Pope Francis says God never tires of forgiving in first book as pontiff
VATICAN CITY (AP) – Pope Francis lays out his case for emphasizing the merciful face of the Catholic Church in his first book as pontiff, saying God never tires of forgiving and actually prefers the sinners who repent over self-righteous moralizers who don't.
"The Name of God Is Mercy," a 100-page conversation with Italian journalist Andrea Tornielli, is being published this week in 86 countries to help kick-start Francis' Holy Year of Mercy. A copy was provided in advance to The Associated Press on Sunday.
In the book, Francis condemns what he calls the "scholars of law" — the doctrinaire-minded rigorists who throughout the history of the church have challenged Jesus' message of unconditional love and mercy for even the most wretched of sinners. He says often these self-righteous Christians are hypocrites themselves, using the law to hide their own "deep wounds."
"These are men who live attached to the letter of the law but who neglect love; men who only know how to close doors and draw boundaries," Francis is quoted as saying.
Francis has rankled many conservatives with his frequent dismissals of theological and legalistic arguments stressing doctrine over his more pastoral message of welcome and mercy for society's most marginal. The clash in approaches has been particularly evident in recent church debates over marriage and divorce.
"We must avoid the attitude of someone who judges and condemns from the lofty heights of his own certainty, looking for the splinter in his brother's eye while remaining unaware of the beam in his own," Francis says. "Let us always remember that God rejoices more when one sinner returns to the fold than when 99 righteous people have no need of repentance."
The Vatican is officially launching the book Tuesday with a high-level panel discussion featuring Francis' secretary of state, Cardinal Pietro Parolin, and 'Life Is Beautiful' actor Roberto Benigni, signaling the importance Francis places on getting the message out.
In the book, Francis insists that his now-infamous "Who am I to judge" comment about gays was merely a repetition of the church's teaching on homosexuality. Francis won praise from gays with the comment, uttered during his first press conference in 2013. But many conservatives have criticized the remark as vague and incomplete since church teaching also holds that gay acts are "intrinsically disordered."
Francis says the church has long held that gays should be treated with dignity and respect and seen as individuals. And he goes to some length throughout the text to cite scripture and previous popes to make clear that his radical agenda is fully rooted in the church's basic teachings.
"People should not be defined only by their sexual tendancies: Let us not forget that God loves all his creatures and we are destined to receive his infinite love," he says. "I prefer that homosexuals come to confession, that they stay close to the Lord, and that we pray all together. You can advise them to pray, show goodwill, show them the way, and accompany them along it."
Francis has made clear from the start of his pontificate that his would be a papacy focused on mercy, and he called a jubilee year to emphasize it. Throughout the book, Francis refers repeatedly to his own ministry to prostitutes and prisoners in Argentina, showing how his own personal encounters with society's outcasts have shaped his view about the faith and formed the bedrock of his papacy.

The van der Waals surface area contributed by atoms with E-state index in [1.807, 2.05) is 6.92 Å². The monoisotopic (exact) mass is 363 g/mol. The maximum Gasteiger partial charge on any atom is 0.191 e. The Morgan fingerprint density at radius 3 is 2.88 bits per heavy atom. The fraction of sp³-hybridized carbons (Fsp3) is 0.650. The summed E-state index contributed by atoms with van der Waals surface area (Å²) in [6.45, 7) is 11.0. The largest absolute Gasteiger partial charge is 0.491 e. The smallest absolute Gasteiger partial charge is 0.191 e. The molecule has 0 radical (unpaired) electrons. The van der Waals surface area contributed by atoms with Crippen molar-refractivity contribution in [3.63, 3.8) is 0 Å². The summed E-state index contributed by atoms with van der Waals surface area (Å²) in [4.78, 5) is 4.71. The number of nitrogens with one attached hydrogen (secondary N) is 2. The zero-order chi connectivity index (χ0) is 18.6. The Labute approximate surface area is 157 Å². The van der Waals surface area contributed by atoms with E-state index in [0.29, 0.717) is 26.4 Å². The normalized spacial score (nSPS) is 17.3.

As a confessor, Francis is quoted as saying, "I have always tried to find a crack, just a tiny opening so that I can pry open that door and grant forgiveness and mercy."
But Francis' opening isn't a free-for-all: He says of course prisons can't throw their doors open and let violent criminals out onto the streets. But he says once a debt is paid, prisoners must be reintegrated back into society and welcomed. And he distinguishes between ordinary and even repeat sinners and those who are corrupt, saying corruption is a condition, a state of life and often a hypocritical one incompatible with Christianity.
"The corrupt man often doesn't realize his own condition, much as a person with bad breath doesn't know they have it," he says.
Some conservatives have balked at Francis' mercy-over-morals priorities, saying it has sent confusing messages to the faithful especially after two previous popes spent so much time stressing doctrine. Even some cardinals have called on Francis to make clear-cut policy statements on certain hot-button issues, especially on the divisive question of whether divorced and civilly remarried Catholics can receive Communion.
Church teaching holds that, if these Catholics are living in sin, they cannot receive the sacraments.
Francis launched a two-year study on the issue and other matters related to Catholic family life, and is expected to weigh in this year with a document on whether any accommodation can be found.
In the book, Francis doesn't commit himself one way or the other, but he indicated that his ultimate decision may draw on a personal experience.
Francis recounts that one of his nieces wanted to marry a man who had children from a previous marriage but hadn't yet obtained an annulment, a church decree that his first marriage was null.
The couple got married in a civil ceremony and went on to have three children. Francis recalls that every Sunday when they went to Mass the man went to confession and told the priest that he knew he couldn't be absolved from the sin of adultery, but he asked for a blessing.
"This is a religiously mature man," Francis said.
Progressives, led by the German bishops, have said such religiously mature Catholics should be allowed to participate fully in the life of the church, including receiving the sacraments.